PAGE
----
## Introduction

Advances in flexible large-area electronics (LAE) have enabled novel applications across numerous areas including wearable systems, soft robotics, bendable displays, and healthcare1,2,3,4,5. This will also have an impact on the development of the Internet of Things (IoT) concept where smart objects are required to be aware of and interact with the environment6. Conformability of electronic devices to different shapes is indispensable for the above applications7,8,9,10,11,12,13. Further, fast computing and communication needed in many of these applications to enable myriad human-machine interactions with low latency also call for high performance of the devices. As a result, significant research efforts are being made to manufacture electronic devices and circuits with flexible form factors and high performance. For example, taking advantage of the high-performance Si technology, ultra-thin chips (UTCs) have been developed for system-in foil applications14,15. However, due to economic reasons and integration-related difficulties their use is limited to areas requiring compact electronics. The heterogeneous integration of advanced nanomaterials/nanostructures through printing is another manufacturing route that can bring innovations in high-performance flexible electronics7,16,17,18,19,20,21.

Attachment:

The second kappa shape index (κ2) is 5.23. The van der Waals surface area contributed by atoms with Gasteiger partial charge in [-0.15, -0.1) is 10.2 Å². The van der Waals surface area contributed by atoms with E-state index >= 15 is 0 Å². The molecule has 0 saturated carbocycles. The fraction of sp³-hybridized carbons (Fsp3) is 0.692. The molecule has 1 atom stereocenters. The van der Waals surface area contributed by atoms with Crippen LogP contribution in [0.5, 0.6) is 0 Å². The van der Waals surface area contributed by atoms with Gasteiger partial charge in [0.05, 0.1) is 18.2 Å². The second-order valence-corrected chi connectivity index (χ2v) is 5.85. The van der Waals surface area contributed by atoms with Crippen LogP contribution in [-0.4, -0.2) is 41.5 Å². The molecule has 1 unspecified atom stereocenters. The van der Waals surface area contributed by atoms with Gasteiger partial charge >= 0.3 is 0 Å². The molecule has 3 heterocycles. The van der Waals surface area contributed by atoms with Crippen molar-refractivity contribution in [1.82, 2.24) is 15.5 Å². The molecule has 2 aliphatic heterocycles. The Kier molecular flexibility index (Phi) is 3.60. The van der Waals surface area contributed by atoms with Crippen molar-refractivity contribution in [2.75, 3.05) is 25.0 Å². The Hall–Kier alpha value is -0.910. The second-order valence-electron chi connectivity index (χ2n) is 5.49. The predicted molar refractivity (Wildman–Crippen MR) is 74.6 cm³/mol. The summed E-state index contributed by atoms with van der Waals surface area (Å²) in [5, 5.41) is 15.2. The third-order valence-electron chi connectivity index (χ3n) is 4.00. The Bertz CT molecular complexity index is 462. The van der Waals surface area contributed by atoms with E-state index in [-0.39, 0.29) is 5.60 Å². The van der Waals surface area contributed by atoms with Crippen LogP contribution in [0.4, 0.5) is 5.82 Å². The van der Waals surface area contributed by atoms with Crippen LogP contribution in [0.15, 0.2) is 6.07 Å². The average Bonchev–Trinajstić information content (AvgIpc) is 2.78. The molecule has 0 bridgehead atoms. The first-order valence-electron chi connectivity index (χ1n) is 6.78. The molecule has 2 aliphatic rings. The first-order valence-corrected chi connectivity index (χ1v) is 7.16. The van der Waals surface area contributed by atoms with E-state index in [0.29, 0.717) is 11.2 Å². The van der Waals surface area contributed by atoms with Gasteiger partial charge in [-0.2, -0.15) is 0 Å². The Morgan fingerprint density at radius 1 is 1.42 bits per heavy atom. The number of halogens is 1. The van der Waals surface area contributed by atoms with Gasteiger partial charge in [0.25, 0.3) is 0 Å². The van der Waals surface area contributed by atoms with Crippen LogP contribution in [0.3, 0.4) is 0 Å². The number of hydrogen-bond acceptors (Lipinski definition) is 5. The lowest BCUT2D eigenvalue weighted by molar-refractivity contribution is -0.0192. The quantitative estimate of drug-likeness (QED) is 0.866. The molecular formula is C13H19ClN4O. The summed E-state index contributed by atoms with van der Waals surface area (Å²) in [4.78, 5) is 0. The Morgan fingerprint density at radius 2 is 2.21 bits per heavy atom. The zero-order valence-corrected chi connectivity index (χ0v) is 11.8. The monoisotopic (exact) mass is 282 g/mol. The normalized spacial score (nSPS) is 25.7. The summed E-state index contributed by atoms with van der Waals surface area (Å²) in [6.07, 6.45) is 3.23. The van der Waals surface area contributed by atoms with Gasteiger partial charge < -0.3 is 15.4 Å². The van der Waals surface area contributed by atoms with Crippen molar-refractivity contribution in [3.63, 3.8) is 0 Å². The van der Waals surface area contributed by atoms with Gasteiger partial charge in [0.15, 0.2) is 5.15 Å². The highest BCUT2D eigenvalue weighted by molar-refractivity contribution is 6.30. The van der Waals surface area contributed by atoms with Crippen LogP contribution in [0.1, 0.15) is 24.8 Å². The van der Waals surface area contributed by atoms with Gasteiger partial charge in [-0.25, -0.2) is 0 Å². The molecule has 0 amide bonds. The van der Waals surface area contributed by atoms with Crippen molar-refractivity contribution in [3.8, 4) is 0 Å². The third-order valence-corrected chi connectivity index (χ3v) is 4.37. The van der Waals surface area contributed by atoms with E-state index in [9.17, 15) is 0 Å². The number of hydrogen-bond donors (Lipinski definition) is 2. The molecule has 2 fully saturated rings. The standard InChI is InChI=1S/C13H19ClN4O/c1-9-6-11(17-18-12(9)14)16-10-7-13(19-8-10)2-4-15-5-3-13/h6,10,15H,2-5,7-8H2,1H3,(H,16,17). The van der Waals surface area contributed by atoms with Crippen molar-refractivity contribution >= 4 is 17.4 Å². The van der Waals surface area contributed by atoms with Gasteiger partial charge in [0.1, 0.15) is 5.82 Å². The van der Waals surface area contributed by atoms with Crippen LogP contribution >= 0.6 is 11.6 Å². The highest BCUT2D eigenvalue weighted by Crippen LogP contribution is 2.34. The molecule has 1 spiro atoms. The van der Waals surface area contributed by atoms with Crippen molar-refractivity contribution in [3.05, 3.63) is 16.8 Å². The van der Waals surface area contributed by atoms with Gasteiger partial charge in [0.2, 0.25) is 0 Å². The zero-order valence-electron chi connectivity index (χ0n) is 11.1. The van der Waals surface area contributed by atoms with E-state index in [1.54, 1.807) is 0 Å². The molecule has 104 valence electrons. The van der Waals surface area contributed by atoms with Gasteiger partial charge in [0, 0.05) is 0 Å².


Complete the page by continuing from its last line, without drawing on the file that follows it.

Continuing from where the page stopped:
Among various printing technologies, transfer printing has shown good potential for realizing high-performance flexible electronic devices and circuits7,22 with silicon and compound semiconductor material-based nanostructures (NSs) such as micro-/nano-membranes (NMs), nanoribbons (NRs), nanowires (NWs), etc. as building blocks. In a conventional transfer printing process, the NSs are picked up from their growth/fabrication rigid substrates using soft polymeric stamps, usually made of Polydimethylsiloxane (PDMS), and then printed onto flexible substrates to obtain the electronic devices and circuits22,23. The controllable and reproducible transfer of NSs from the donor to the receiver substrate is critical for LAE, and hence a precise control over the interface properties (stamp/donor and stamp/receiver) is required during transfer printing. It is challenging to have complete control over printing parameters (e.g., retrieval/pick up velocity, adhesion switchability, stamp surface recovery, etc.) and interface properties and as a result, it is difficult to obtain high yield and reproducibility. This is due to the viscoelastic properties of soft stamps, which may cause unexpected tilt, orientation, and buckling of NSs under applied force during the printing process. Further, it is challenging to print sub-100 nm thick NSs using conventional transfer printing. This is because at such thicknesses the strain energy release rate at the stamp/NS interface decreases with respect to the NS/substrate interface, which leads to lower printing yield24. Few attempts have been made to address these challenges with modified transfer printing involving the surface morphology25,26, interface engineering27,28, thermal modulation and kinetically controlled velocity29,30,31, magnet-controlled32, and laser-driven method18, etc. (summarized in Table 1). These modified transfer printing methods improve the yield and reliability of the process and further extend the transfer printing capacities to: (i) selective printing33, (ii) arbitrary substrate integration34, and (iii) deterministic assembly of nano to chip-scale structures17,28,35. These modified transfer printing methods have shown good potential for flexible electronics, but they also require additional excitation equipment such as laser system, and magnet actuating system, etc. In this regard, it is highly desirable to develop a precise transfer printing process that enables higher transfer yield, excellent registration, and compatibility with R2R printing without adding complex printing equipment17,36,37.